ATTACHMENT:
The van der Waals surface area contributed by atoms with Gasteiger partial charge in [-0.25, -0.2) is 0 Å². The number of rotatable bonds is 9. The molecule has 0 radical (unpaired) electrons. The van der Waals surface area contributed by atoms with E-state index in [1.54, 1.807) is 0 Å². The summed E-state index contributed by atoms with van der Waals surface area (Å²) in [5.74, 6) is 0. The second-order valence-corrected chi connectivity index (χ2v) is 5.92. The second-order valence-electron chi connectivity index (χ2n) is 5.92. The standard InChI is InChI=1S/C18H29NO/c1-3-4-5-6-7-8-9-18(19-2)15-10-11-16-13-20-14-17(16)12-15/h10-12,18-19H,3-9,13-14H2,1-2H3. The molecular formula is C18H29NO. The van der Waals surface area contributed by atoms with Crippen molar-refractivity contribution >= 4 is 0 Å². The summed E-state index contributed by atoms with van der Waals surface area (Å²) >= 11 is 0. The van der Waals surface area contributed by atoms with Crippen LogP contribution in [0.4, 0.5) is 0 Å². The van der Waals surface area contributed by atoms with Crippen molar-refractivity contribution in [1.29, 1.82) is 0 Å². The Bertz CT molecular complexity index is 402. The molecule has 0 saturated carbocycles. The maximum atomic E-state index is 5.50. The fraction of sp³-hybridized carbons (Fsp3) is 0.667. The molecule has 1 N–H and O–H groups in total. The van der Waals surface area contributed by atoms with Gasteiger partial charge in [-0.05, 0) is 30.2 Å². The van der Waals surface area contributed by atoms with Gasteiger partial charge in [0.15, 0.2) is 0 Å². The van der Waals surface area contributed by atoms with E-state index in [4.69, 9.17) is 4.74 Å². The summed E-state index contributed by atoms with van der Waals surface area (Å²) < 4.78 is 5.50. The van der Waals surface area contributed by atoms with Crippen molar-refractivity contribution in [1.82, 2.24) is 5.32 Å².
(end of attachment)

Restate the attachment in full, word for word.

The van der Waals surface area contributed by atoms with Gasteiger partial charge in [-0.25, -0.2) is 0 Å². The number of rotatable bonds is 9. The molecule has 0 radical (unpaired) electrons. The van der Waals surface area contributed by atoms with E-state index in [1.54, 1.807) is 0 Å². The summed E-state index contributed by atoms with van der Waals surface area (Å²) in [5.74, 6) is 0. The second-order valence-corrected chi connectivity index (χ2v) is 5.92. The second-order valence-electron chi connectivity index (χ2n) is 5.92. The standard InChI is InChI=1S/C18H29NO/c1-3-4-5-6-7-8-9-18(19-2)15-10-11-16-13-20-14-17(16)12-15/h10-12,18-19H,3-9,13-14H2,1-2H3. The molecular formula is C18H29NO. The van der Waals surface area contributed by atoms with Crippen molar-refractivity contribution >= 4 is 0 Å². The summed E-state index contributed by atoms with van der Waals surface area (Å²) >= 11 is 0. The van der Waals surface area contributed by atoms with Crippen LogP contribution in [0.4, 0.5) is 0 Å². The van der Waals surface area contributed by atoms with Crippen molar-refractivity contribution in [1.29, 1.82) is 0 Å². The Bertz CT molecular complexity index is 402. The molecule has 0 saturated carbocycles. The maximum atomic E-state index is 5.50. The fraction of sp³-hybridized carbons (Fsp3) is 0.667. The molecule has 1 N–H and O–H groups in total. The van der Waals surface area contributed by atoms with Gasteiger partial charge in [-0.05, 0) is 30.2 Å². The van der Waals surface area contributed by atoms with Gasteiger partial charge in [0.15, 0.2) is 0 Å². The van der Waals surface area contributed by atoms with E-state index in [4.69, 9.17) is 4.74 Å². The summed E-state index contributed by atoms with van der Waals surface area (Å²) < 4.78 is 5.50. The van der Waals surface area contributed by atoms with Crippen molar-refractivity contribution in [1.82, 2.24) is 5.32 Å².